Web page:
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Clackamas County faces legal fight with Boring equestrian center

Clackamas County is caught in a legal fight with the owners of a decades-old equestrian and event space in the small town of Boring.

The Mt. Hood Center in Boring along U.S. 26 was shut down by Clackamas County officials in April. The building's owners started expanding offerings at the traditional horse facility in recent years, including weddings and corporate events.

The Mt. Hood Center in Boring along U.S. 26 was shut down by Clackamas County officials in April. The building’s owners started expanding offerings at the traditional horse facility in recent years, including weddings and corporate events.

Ryan Haas / OPB

The county moved last month to shut down the Mt. Hood Center, posting red notices around the 18-acre facility along U.S 26, where attendees have enjoyed horse shows, barrel racing, riding clinics and other equestrian events for decades. It also sued the facility owners, alleging they’d violated county code by hosting events with too many people.

“It was time to close that building down,” said Izak Hamilton, public information officer for the Clackamas County Fire District. He said the building wasn’t fire safe, adding: “If a fire would have broken out in that building, there’s no way that we would have put our firefighters in or on that building.”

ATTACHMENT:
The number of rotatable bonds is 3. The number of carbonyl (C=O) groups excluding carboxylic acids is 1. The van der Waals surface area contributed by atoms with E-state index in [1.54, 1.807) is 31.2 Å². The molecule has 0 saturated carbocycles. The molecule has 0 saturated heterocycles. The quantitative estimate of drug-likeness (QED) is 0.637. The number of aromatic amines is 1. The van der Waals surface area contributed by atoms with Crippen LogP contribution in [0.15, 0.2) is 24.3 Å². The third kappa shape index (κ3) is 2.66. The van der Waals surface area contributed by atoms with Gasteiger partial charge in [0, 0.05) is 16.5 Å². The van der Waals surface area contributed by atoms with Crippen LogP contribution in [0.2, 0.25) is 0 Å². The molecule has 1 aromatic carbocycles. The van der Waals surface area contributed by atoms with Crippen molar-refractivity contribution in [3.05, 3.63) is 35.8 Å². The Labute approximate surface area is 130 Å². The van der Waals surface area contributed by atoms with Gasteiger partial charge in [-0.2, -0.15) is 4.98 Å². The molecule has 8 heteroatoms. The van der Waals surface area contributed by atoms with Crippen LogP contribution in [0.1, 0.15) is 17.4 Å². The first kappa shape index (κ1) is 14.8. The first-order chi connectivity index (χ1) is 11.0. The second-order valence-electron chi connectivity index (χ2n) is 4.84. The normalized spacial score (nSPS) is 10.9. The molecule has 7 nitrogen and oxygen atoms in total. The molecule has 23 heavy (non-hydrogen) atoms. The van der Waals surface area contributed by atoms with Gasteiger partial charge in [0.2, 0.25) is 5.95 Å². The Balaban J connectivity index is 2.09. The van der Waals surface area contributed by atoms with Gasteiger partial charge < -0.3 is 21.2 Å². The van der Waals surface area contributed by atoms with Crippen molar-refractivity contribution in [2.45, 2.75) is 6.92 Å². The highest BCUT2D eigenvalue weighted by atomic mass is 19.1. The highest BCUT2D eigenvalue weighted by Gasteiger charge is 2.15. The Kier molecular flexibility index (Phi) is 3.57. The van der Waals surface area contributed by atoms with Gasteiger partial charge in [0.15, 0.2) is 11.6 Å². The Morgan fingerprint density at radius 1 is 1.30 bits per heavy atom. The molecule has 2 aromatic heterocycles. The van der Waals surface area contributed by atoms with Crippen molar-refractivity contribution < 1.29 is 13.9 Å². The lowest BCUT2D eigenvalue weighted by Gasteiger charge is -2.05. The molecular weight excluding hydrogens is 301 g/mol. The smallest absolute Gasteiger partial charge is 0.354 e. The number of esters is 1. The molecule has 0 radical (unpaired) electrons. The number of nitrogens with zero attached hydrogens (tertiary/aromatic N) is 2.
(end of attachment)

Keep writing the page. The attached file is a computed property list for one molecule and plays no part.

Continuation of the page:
The center owners, Kaluga, LLC and Magdala LLC, claim the county’s actions are illegal and are trying to keep it open. Last week, they sued the county back, seeking $28 million in damages.

The center “is pursuing all of its remedies provided by the Clackamas County Code and has filed appropriate legal claims in Clackamas County Circuit Court because we disagree with the County’s actions,” Aaron Shelley, the center’s director of operations, said in a statement. “We believe a positive solution is possible.”

The center has a maximum occupancy of 300 people and can hold up to 190 horses and about 10 horse shows each year, according to county officials. But the center has held weddings, festivals and concerts with thousands of people who crowded exits, overwhelmed security and placed attendees at risk, they say.

In addition, the owners built an outdoor riding course and have hosted markets, rodeos and camping with RV hookups. All of this violated county code, attorneys allege in court records.

The Mt. Hood Center advertises itself as an “ideal location for weddings hosting 4-450″ guests and says it hosts “concert series, rodeos, weddings, parties, farmers markets, and more,” according to its website.

The closure would mark yet another roadblock for one of the area’s few equestrian facilities, forcing local horse owners and trainers to travel farther to use a facility like it. Angela Parker, who has owned the nearby Hawk Haven Equestrian Center for more than 40 years, says many equestrian facilities have closed due to increased housing developments and farming.

“I’d rather it not close,” said Parker, who added: “The current people did a phenomenal job. They made that place a lot more horse-friendly. I was hoping they were going to succeed quite frankly.”

But things had gotten out of control at the center, said Hamilton. Emergency personnel responded to a stabbing there during a concert in March, records show. Event attendees have blocked nearby driveways, frustrating neighbors.